On human nature

Are human beings inherently evil? Or are we born pure, good and it is our parents, our society, our personal experiences that change or damage us? Neither philosophers nor psychologists seem to agree on an answer. Some studies show that humans as social beings want to please others and be part of a group or society which is why we tend towards the good, to share, to help. Other studies seem to conclude that humans mainly want to survive, and if that means eliminating the opponent who threatens our survival in anyway, that’s what we’ll do. Certainly, history seems to show us as basically violent and intolerant. You invade me, I attack. You make me nervous, I will eliminate you. You’re different from me, so I must kill you.
 Film and television often serve to help us think of these things and reflect on our motivations. For example, The Act of Killing, a film that competed for documentary of the year at the 2013 Oscars, attempts to understand the motivations of the men who executed half a million Indonesian Communists in the 60s, instigated by the government which is still in power. Filmmaker Joshua Oppenheimer, who originally tried to film the survivors, but found they were afraid to talk about the affair, opted to tell the story of the murderers who still boasted of what they had done. The film follows two of the murderers, or gangsters as they prefer to be called: Anwar Congo and Herman Koto. It is not a comfortable documentary. It will make you cringe and wonder. But it also forces you to think about how we justify evil. In the film, the killers were “hired” to kill the communists who wanted to destroy Indonesia (doing things like sharing the land with the poor,)but in the long run many non-communists also died at the hands of the gangsters. If a merchant or neighbor refused to pay the bribes that the assassins imposed, they were also murdered. We do not know if in the end Congo or Koto, two of the paid assassins, change in the way they perceive themselves. Do they still see themselves as heroes or do they finally realize they are just vulgar villains? Congo, the main character, has nightmares in which the dead come to haunt him, but he doesn’t seem to accept any guilt for the killings. However, the closing shot follows Congo, dressed in a mustard yellow suit, physically affected by his deeds. Yet, there’s no way to tell. I wonder if by revisiting their conduct, which is what the film does, they can some day accept that what they did, exterminate their peers for thinking differently, was wrong if not downright evil?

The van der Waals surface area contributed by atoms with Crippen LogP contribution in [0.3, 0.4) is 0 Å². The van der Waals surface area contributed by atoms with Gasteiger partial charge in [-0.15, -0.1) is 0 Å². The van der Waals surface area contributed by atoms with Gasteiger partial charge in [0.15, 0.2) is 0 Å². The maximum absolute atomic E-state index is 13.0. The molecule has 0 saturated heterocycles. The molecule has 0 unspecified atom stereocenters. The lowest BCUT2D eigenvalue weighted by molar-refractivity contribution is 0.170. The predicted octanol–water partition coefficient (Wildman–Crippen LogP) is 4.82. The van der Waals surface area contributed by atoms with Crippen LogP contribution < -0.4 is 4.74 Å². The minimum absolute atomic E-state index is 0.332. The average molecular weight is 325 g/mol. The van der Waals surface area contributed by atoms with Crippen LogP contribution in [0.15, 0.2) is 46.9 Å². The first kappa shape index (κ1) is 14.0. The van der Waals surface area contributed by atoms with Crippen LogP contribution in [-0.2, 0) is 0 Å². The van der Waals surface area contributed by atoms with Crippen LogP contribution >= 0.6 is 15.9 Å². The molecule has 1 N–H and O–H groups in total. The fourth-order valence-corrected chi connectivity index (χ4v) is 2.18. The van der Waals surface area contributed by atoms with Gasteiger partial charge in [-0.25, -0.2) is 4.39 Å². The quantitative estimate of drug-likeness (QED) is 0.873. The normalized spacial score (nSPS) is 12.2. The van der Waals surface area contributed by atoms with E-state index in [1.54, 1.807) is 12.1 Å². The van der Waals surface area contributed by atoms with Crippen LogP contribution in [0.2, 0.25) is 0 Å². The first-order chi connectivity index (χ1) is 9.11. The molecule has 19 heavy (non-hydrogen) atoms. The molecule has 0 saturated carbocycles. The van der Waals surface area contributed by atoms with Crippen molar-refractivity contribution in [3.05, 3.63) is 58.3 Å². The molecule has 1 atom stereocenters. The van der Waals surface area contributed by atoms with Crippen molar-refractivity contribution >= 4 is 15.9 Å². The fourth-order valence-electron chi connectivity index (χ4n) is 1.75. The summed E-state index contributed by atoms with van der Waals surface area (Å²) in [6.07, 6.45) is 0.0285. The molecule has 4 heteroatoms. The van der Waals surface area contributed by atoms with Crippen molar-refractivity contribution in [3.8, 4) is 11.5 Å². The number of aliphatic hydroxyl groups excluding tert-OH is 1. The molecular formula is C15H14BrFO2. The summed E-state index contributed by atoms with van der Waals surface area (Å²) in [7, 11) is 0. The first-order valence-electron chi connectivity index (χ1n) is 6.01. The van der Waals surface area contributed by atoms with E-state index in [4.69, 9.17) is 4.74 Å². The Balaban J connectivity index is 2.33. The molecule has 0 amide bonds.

HBO’s WestWorld also explores human motivations, and the question of good and evil. In WW’s case, the question is whether we perform goodness naturally or because society forces us to behave and once the restraints are removed, we tend towards violence, cruelty and evil? That is, we change once we know we can act with impunity. WW, based on a movie written by Michael Crichton in the 70’s, is about an amusement park in which the guests pay large sums of money to play at living in the Wild, Wild West. In this world there are hosts (androids) and guests (humans). The only thing that distinguishes the hosts from the guests is that the hosts repeat the same stories (narratives) and dialogs according to their prescribed programming whereas the humans can change theirs at will. According to the rules of the game, guests in West World can do whatever they want in the park and the hosts are there to serve and please them. Many guests motivated by impunity, participate in massacres, rapes, and all kinds of adventures assured there will be no fatal consequences.

Oppenheimer’s film and WW seem to conclude that humans need limitations; that we do not behave unless there is something, the government, the police, religion, something to stop us. In the case of Indonesia, everything went to hell because the government sponsored the crimes and Indonesians today still seem (as shown in the film) to believe the anti-Communist propaganda that supported the murderers as patriots and the victims as demons.

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